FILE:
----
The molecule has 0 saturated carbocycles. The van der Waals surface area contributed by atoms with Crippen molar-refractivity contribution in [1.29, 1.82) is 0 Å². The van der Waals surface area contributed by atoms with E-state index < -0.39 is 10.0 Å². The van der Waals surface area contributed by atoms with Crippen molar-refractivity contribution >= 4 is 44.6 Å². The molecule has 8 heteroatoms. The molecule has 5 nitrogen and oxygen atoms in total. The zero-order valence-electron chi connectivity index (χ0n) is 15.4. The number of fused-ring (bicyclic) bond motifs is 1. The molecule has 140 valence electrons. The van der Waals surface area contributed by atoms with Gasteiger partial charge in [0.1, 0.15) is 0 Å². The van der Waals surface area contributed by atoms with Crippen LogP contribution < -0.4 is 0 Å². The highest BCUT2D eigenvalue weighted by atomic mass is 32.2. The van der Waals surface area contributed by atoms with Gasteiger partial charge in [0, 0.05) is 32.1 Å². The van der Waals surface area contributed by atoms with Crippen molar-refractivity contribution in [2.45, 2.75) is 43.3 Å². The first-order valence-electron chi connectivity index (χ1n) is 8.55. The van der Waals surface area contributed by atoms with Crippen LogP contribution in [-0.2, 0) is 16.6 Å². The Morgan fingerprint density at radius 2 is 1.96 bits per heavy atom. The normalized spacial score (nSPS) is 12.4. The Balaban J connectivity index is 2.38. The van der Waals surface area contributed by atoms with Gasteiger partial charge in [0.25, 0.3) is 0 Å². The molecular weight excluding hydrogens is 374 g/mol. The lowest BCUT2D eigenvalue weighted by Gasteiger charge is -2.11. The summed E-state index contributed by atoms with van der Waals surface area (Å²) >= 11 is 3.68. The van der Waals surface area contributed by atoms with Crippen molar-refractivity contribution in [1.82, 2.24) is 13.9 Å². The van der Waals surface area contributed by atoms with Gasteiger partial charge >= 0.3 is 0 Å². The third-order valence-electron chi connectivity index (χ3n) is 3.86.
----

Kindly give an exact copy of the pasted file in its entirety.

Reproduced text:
The molecule has 0 saturated carbocycles. The van der Waals surface area contributed by atoms with Crippen molar-refractivity contribution in [1.29, 1.82) is 0 Å². The van der Waals surface area contributed by atoms with E-state index < -0.39 is 10.0 Å². The van der Waals surface area contributed by atoms with Crippen molar-refractivity contribution >= 4 is 44.6 Å². The molecule has 8 heteroatoms. The molecule has 5 nitrogen and oxygen atoms in total. The zero-order valence-electron chi connectivity index (χ0n) is 15.4. The number of fused-ring (bicyclic) bond motifs is 1. The molecule has 140 valence electrons. The van der Waals surface area contributed by atoms with Gasteiger partial charge in [0.1, 0.15) is 0 Å². The van der Waals surface area contributed by atoms with Crippen LogP contribution < -0.4 is 0 Å². The highest BCUT2D eigenvalue weighted by atomic mass is 32.2. The van der Waals surface area contributed by atoms with Gasteiger partial charge in [0, 0.05) is 32.1 Å². The van der Waals surface area contributed by atoms with Crippen molar-refractivity contribution in [2.45, 2.75) is 43.3 Å². The first-order valence-electron chi connectivity index (χ1n) is 8.55. The van der Waals surface area contributed by atoms with Crippen LogP contribution in [-0.2, 0) is 16.6 Å². The Morgan fingerprint density at radius 2 is 1.96 bits per heavy atom. The normalized spacial score (nSPS) is 12.4. The Balaban J connectivity index is 2.38. The van der Waals surface area contributed by atoms with Gasteiger partial charge in [0.25, 0.3) is 0 Å². The molecular weight excluding hydrogens is 374 g/mol. The lowest BCUT2D eigenvalue weighted by Gasteiger charge is -2.11. The summed E-state index contributed by atoms with van der Waals surface area (Å²) >= 11 is 3.68. The van der Waals surface area contributed by atoms with Crippen molar-refractivity contribution in [1.82, 2.24) is 13.9 Å². The van der Waals surface area contributed by atoms with Gasteiger partial charge >= 0.3 is 0 Å². The third-order valence-electron chi connectivity index (χ3n) is 3.86.